Clinical Note

Spina Bifida, Epilepsy, and Hydrocephalus

Abnormalities during early developmental stages of the nervous system can cause profound neuronal birth defects. For example, alterations in the production and differentiation rates of neural plate neurons may result in abnormalities in the closure of the neural pores. The cranial and caudal neuropores usually close at 25 and 27 days of gestation, respectively. Failure of the caudal neuropore to close in a timely fashion disrupts the functional development of the lower parts of the spinal cord that normally control movement of the muscles of the legs as well as smooth muscles and glands of the lower body cavity. This severely crippling condition is called spina bifida. Even more devastating is the condition called anencephaly, which results from failure of the rostral or cranial neuropore to close. Gross abnormalities in brain structures can result, leading to severe mental retardation or death of the infant.

Abnormalities in neuronal migration during embryogenesis can also result in clinical disorders, many of which may be so severe that they are incompatible with life. Even if the abnormality is relatively minor, neurologic symptoms may persist through adulthood. The most common condition in these cases is epilepsy, caused by abnormal, synchronous activity in large groups of neurons that results in convulsive seizures. Even small patches of abnormally placed cells in the cerebral cortex can sufficiently disrupt normal physiology to result in epilepsy. Although other types of epilepsy may be responsive to drug therapy, seizures associated with neuronal migration disorders characteristically are not.

Occasionally, infants are born with an obstruction that blocks the flow of CSF through the ventricles. Fluid collects in the ventricles, causing increased pressure and swelling. Because the skull is soft and incompletely formed, the head itself will expand, sparing the brain from damage. This condition, called hydrocephalus, is treated by inserting a drainage tube or ventricular shunt into the swollen ventricle. In adults, hydrocepha-lus is more problematic. Because the adult skull does not expand, increased pressure caused by a ventricular blockage from intracranial bleeding, tumor, and so on will compress and damage brain tissue if not treated quickly.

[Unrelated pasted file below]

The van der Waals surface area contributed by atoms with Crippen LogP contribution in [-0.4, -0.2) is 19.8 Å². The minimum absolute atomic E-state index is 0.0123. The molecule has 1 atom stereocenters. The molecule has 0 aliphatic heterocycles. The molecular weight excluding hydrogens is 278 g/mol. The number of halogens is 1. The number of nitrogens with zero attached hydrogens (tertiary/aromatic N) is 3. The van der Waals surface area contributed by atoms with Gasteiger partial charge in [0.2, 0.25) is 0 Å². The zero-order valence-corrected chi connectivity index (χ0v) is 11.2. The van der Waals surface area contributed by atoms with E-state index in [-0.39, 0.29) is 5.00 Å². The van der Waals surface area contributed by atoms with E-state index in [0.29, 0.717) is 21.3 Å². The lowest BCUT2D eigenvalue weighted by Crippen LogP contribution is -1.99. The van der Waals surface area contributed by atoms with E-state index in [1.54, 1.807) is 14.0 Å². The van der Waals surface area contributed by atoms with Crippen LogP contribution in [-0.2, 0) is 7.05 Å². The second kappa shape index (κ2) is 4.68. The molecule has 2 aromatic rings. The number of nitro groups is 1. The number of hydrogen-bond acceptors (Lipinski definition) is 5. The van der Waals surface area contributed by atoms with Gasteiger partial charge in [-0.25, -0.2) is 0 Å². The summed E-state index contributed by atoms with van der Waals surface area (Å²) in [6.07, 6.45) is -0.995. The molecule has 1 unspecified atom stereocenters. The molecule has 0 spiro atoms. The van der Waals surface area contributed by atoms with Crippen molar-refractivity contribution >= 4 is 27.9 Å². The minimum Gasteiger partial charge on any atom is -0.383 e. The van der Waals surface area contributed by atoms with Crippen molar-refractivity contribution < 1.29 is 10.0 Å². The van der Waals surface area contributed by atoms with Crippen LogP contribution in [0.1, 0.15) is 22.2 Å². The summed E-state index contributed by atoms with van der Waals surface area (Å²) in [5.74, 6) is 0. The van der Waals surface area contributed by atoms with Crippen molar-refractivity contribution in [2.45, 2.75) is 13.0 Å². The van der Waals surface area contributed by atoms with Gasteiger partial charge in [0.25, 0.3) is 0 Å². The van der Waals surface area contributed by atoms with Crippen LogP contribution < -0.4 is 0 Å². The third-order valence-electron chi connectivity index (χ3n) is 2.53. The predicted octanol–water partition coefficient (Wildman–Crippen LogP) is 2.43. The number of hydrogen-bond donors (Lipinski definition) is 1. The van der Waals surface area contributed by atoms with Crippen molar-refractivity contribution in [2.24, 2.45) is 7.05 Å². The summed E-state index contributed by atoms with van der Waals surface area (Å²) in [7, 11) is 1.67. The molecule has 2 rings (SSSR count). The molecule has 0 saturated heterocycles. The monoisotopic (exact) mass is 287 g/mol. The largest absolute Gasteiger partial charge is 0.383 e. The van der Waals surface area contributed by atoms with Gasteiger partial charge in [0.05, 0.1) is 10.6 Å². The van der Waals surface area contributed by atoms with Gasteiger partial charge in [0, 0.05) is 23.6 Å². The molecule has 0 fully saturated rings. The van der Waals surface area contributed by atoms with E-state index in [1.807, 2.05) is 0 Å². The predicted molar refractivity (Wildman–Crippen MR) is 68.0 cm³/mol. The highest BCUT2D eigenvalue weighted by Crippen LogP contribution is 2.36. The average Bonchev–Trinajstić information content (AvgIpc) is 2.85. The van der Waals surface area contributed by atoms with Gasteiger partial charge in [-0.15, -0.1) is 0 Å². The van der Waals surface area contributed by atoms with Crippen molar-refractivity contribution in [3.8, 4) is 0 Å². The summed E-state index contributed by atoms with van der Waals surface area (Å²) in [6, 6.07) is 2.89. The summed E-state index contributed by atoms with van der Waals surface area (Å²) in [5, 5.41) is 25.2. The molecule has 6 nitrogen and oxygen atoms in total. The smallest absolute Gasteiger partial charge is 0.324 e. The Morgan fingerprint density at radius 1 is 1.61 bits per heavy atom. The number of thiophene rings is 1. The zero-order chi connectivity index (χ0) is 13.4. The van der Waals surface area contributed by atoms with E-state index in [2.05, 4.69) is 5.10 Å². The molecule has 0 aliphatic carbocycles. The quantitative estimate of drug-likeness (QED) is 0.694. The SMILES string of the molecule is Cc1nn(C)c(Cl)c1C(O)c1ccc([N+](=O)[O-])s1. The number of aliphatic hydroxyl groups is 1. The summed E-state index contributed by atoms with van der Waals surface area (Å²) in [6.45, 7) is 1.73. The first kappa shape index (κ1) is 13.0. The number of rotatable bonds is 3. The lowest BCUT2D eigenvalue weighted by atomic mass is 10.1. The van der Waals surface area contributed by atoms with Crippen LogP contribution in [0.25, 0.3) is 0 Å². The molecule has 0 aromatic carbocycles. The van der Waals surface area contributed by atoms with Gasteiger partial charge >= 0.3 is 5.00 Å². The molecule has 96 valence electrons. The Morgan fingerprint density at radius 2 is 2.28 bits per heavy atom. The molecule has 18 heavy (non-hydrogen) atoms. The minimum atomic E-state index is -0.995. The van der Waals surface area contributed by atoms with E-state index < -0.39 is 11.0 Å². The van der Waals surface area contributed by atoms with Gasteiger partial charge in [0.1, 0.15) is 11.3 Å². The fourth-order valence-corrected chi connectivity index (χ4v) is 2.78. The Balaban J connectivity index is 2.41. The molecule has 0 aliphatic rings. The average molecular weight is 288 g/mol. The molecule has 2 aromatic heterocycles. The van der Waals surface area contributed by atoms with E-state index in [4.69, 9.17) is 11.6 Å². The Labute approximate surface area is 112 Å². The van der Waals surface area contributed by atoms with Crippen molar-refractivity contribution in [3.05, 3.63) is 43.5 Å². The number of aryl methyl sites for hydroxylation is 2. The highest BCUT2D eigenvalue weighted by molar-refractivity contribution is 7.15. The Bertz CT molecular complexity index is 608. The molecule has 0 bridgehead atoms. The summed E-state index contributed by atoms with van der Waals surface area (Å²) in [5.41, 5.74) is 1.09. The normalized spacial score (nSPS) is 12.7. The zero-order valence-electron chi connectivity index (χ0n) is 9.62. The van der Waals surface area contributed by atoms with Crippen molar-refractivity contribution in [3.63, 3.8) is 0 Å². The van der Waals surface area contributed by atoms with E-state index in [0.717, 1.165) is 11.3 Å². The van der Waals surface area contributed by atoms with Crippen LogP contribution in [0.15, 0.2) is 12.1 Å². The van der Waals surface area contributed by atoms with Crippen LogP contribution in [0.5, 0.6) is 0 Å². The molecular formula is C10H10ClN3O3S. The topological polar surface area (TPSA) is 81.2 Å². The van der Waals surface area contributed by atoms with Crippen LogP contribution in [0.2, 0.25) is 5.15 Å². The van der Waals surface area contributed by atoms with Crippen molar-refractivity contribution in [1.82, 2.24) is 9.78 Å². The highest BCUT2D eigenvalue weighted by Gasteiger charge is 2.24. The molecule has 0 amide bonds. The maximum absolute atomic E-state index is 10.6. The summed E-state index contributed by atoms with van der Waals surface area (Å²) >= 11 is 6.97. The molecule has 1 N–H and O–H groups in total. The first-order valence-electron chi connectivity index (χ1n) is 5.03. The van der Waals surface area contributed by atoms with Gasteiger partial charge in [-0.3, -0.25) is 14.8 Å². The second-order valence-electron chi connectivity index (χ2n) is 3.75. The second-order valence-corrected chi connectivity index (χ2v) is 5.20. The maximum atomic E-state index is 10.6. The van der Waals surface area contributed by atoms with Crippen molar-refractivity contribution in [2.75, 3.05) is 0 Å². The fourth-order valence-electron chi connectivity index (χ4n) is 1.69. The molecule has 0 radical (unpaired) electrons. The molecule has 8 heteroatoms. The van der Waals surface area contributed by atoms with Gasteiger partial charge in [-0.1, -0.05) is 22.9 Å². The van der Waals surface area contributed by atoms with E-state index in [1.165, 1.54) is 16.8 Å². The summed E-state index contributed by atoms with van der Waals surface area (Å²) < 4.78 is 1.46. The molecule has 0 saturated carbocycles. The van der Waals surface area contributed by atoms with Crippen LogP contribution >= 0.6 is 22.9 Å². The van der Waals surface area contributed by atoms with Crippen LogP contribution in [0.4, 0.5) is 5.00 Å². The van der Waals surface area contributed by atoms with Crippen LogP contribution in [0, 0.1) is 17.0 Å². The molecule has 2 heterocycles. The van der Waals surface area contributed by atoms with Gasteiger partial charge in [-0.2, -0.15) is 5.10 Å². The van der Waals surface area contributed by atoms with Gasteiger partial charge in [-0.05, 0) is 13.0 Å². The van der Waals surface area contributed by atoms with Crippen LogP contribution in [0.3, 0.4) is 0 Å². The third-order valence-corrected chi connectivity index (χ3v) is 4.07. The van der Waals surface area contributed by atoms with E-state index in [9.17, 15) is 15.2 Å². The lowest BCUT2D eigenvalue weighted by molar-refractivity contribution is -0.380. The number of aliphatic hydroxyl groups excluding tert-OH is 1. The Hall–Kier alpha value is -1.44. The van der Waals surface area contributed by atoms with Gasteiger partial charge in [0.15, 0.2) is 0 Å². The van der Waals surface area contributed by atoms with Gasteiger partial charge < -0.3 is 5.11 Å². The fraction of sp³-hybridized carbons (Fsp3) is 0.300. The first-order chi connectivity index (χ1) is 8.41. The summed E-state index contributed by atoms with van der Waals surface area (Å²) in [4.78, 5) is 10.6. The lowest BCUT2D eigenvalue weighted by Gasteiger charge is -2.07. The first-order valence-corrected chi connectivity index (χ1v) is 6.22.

A. Cross sections of the spinal cord

B. Coronal view of the nervous system

C. Lateral view of the nervous system

left cerebral cortex basal ganglia brain stem nuceli red nucleus tectum reticular formation vestibular nuclei cerebellum cortical spinal tract cervical spinal cord lumbar spinal cord

FIGURE 6 Motor axis of the nervous system. Blue indicates the many areas of the brain contributing to motor control. The corticospinal tract from the cerebral cortex to the spinal cord is shown in black. In addition to commands delivered directly to motor neurons in the brain stem and spinal cord, the cerebral cortex communicates to other motor areas, calling forth the movements specialized by each. For example, the reticular formation and cerebellum program the static and dynamic motor adjustments in space, respectively. Note that, except for the cerebellum, the right brain controls the left hand and leg.

particularly in the extremities (e.g., the digits) (Fig. 6). In contrast, autonomic innervation is more diffuse and movements are highly stereotyped. Many common lesions of the nervous system are relatively localized. Stroke, tumor, or infection many affect only a small portion of the motor or sensory axis. Because of the somatotopic organization of somatic sensory and motor systems, resulting deficits may also be highly specific. For example, a patient experiencing a stroke within a small area of the left cerebral cortex may lose only the ability to move the right hand because of the loss of appropriate input through the corticospinal tract.

Suggested Readings

Conn PM. Neuroscience in medicine. Philadelphia: JB Lippincott, 1995. Cowan WM. The development of the brain. Sci Am 1979; 241(3): 112-133.

Martin JH. Neuroanatomy. Stamford: Appleton and Lang, 1996. Purves D, Lichtman JW. Principles of neural development. Sunderland, MA: Sinuaer, 1985.

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